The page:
The future of transplantation

Printing 3D organs

At any object that you might think, from one with a simple form to one with a complex structure, within a few hours it can become a real object. Do you remember any scene from a science fiction film in which the wounds of a man were healed by filling the absence tissue by a device? This method is no longer in the SF domain. Even more, the component parts of organs and even whole organs can be build through this 3D printing technology.
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The 3D printing promises to revolutionize medical tehnical , working on achieving the most complex organs, such as a 3D human heart that will become reality in a few years.
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3D printing human organs

Even though it is hard to believe, through three-dimensional printing any organ can be obtained. The researchers have created veins, valves, human ears, skin, cartilage, parts of organs and even whole organs.
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Printed organ transplantation

3D printing is being used by several hospitals as a surgery aid, particularly for complex procedures like hip replacements and organ transplants.

The researchers at the Wake Forest Institute for Regenerative Medicine - let us know from 2011 that they managed to obtain a kidney using this technology.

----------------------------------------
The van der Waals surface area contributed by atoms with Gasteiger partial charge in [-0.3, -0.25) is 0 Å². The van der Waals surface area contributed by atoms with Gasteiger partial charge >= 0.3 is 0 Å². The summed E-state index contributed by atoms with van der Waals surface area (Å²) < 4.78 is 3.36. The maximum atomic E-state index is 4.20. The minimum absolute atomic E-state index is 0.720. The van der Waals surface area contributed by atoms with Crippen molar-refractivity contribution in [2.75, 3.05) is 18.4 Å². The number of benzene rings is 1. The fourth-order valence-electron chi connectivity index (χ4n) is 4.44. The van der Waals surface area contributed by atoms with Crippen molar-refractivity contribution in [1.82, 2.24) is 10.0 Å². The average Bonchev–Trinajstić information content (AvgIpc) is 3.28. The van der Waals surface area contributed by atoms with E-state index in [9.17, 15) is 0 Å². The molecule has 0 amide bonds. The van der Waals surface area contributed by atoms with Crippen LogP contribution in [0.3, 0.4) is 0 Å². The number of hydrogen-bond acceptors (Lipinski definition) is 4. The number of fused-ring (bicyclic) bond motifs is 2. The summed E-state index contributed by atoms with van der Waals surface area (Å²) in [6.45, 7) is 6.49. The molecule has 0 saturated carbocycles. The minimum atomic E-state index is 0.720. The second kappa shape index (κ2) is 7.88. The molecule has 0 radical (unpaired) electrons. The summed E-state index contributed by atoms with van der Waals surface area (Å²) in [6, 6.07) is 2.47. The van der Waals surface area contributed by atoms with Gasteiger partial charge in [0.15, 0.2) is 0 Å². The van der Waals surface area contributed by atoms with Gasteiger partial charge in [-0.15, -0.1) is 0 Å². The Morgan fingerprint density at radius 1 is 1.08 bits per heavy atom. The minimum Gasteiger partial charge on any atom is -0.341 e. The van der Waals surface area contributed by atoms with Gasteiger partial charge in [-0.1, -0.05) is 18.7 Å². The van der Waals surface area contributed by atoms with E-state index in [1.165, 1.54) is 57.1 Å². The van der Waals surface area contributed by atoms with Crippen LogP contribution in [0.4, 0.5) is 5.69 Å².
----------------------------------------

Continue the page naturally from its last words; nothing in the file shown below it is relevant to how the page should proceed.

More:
The first transplant of an 3D organ was performed in november 2015.

“At four months old, Lucy Boucher suffered heart failure which starved her kidneys of oxygen. She was told she would need to have kidney dialysis for life, until surgeons at London's Guy's and St Thomas' and Great Ormond Street Hospital performed the transplant. To conduct the transplant, for which Lucy's father Chris, 35, donated his kidney, the surgeons made detailed models of Mr Boucher's kidney and Lucy's abdomen with a 3D printer, so they could map out the procedure with precision, hence minimising risks.”

In 2014, a surgeon used the technology to create a new pelvis for a man who had lost half his original one to cancer.

In April last year, bioprinting firm Organovo went one step further and announced that they had 3D printed the first human kidney cell tissue, which helps the researchers in drug testing.

Organ Printing